Oysters, an iconic Chesapeake Bay species well known for their culinary, water quality, and habitat value, have a little known but equally impressive counterpart—freshwater mussels. This bivalve was historically ubiquitous in upper portions of the watershed but has become scarcer as water quality degrades. They’re also an indicator species—the canary in the coal mine—for stream health.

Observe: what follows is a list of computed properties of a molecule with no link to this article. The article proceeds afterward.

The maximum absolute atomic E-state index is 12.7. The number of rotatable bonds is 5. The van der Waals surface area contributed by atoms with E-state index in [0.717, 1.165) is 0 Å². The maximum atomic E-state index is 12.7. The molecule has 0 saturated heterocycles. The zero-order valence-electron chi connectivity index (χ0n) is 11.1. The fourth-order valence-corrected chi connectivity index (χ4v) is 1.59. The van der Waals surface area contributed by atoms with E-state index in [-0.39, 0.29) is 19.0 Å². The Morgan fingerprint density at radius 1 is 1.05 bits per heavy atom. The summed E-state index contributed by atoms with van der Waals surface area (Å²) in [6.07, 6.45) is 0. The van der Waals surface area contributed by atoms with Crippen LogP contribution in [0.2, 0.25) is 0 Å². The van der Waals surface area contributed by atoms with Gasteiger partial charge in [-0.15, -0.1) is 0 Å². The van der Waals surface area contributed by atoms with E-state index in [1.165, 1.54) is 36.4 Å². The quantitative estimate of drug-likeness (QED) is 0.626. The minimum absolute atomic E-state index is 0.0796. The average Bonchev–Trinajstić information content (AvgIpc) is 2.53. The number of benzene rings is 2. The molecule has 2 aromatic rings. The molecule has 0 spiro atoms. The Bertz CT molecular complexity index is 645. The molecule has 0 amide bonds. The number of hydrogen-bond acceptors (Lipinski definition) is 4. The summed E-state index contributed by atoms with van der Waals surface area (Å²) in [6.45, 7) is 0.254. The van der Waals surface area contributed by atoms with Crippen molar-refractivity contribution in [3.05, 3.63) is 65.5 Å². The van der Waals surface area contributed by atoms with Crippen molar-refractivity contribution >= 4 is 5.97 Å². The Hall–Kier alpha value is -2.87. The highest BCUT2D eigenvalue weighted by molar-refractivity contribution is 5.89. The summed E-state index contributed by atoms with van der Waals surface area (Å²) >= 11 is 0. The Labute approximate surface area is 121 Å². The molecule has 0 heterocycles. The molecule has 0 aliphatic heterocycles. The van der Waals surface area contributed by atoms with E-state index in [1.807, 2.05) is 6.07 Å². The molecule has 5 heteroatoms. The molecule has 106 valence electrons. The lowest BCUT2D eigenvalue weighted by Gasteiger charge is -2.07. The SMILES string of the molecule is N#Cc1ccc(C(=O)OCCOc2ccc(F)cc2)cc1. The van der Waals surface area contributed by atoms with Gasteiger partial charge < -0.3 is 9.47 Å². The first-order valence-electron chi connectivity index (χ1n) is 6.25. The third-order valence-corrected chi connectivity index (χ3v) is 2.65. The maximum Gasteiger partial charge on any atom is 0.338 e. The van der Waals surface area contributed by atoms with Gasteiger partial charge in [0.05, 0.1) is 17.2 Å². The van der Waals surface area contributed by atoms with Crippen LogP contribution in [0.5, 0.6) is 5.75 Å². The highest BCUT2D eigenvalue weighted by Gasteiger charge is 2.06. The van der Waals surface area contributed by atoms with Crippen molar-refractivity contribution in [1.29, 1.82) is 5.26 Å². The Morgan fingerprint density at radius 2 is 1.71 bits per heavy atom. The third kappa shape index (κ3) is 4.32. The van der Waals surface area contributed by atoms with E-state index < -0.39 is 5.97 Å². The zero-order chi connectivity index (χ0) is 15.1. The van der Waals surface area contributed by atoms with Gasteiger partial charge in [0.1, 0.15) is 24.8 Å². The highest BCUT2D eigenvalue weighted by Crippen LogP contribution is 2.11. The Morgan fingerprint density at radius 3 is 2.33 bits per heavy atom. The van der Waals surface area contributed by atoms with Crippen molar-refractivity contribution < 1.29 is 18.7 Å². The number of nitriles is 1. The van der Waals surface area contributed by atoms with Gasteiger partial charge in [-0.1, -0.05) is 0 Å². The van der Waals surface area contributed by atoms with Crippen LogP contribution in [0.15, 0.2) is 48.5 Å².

Prepare to be amazed at the lifecycle, survival strategies, and filtering capacity of mussels. Joe Wood, Ph.D. and Senior Scientist at the Chesapeake Bay Foundation, shares the most up-to-date research on this remarkable species and its untapped potential to improve stream health and water quality throughout the Bay.
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